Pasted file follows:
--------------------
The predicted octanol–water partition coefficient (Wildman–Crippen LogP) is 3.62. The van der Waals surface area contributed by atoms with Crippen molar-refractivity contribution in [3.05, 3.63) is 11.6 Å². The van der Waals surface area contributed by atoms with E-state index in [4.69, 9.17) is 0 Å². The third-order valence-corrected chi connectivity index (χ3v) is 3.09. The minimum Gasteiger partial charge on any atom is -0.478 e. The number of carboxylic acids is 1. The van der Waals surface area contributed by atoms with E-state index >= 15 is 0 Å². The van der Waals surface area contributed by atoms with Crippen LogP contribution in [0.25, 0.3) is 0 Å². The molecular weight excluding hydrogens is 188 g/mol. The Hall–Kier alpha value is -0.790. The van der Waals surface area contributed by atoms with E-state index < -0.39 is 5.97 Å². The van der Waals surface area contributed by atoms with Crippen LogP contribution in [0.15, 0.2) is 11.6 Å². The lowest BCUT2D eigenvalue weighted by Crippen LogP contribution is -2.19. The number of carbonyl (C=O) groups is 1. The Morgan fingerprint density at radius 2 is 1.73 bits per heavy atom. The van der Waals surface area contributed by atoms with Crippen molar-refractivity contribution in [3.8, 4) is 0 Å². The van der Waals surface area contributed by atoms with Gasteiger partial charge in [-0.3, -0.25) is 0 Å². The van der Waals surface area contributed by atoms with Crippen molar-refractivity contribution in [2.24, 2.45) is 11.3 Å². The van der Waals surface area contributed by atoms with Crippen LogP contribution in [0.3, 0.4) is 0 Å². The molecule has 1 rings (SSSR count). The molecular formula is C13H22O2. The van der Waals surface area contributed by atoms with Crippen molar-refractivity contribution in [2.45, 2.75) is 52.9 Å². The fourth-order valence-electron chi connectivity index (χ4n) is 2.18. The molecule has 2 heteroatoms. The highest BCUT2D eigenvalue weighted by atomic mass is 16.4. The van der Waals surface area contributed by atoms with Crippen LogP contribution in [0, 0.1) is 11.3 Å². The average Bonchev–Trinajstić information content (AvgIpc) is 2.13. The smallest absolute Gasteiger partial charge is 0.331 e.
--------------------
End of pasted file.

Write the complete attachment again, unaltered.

The predicted octanol–water partition coefficient (Wildman–Crippen LogP) is 3.62. The van der Waals surface area contributed by atoms with Crippen molar-refractivity contribution in [3.05, 3.63) is 11.6 Å². The van der Waals surface area contributed by atoms with E-state index in [4.69, 9.17) is 0 Å². The third-order valence-corrected chi connectivity index (χ3v) is 3.09. The minimum Gasteiger partial charge on any atom is -0.478 e. The number of carboxylic acids is 1. The van der Waals surface area contributed by atoms with E-state index >= 15 is 0 Å². The van der Waals surface area contributed by atoms with Crippen LogP contribution in [0.25, 0.3) is 0 Å². The molecular weight excluding hydrogens is 188 g/mol. The Hall–Kier alpha value is -0.790. The van der Waals surface area contributed by atoms with E-state index < -0.39 is 5.97 Å². The van der Waals surface area contributed by atoms with Crippen LogP contribution in [0.15, 0.2) is 11.6 Å². The lowest BCUT2D eigenvalue weighted by Crippen LogP contribution is -2.19. The number of carbonyl (C=O) groups is 1. The Morgan fingerprint density at radius 2 is 1.73 bits per heavy atom. The van der Waals surface area contributed by atoms with Crippen molar-refractivity contribution in [3.8, 4) is 0 Å². The van der Waals surface area contributed by atoms with Gasteiger partial charge in [-0.3, -0.25) is 0 Å². The van der Waals surface area contributed by atoms with Crippen molar-refractivity contribution in [2.24, 2.45) is 11.3 Å². The van der Waals surface area contributed by atoms with Crippen LogP contribution in [0.3, 0.4) is 0 Å². The molecule has 1 rings (SSSR count). The molecular formula is C13H22O2. The van der Waals surface area contributed by atoms with Crippen molar-refractivity contribution in [2.45, 2.75) is 52.9 Å². The fourth-order valence-electron chi connectivity index (χ4n) is 2.18. The molecule has 2 heteroatoms. The highest BCUT2D eigenvalue weighted by atomic mass is 16.4. The van der Waals surface area contributed by atoms with Crippen LogP contribution in [0, 0.1) is 11.3 Å². The average Bonchev–Trinajstić information content (AvgIpc) is 2.13. The smallest absolute Gasteiger partial charge is 0.331 e.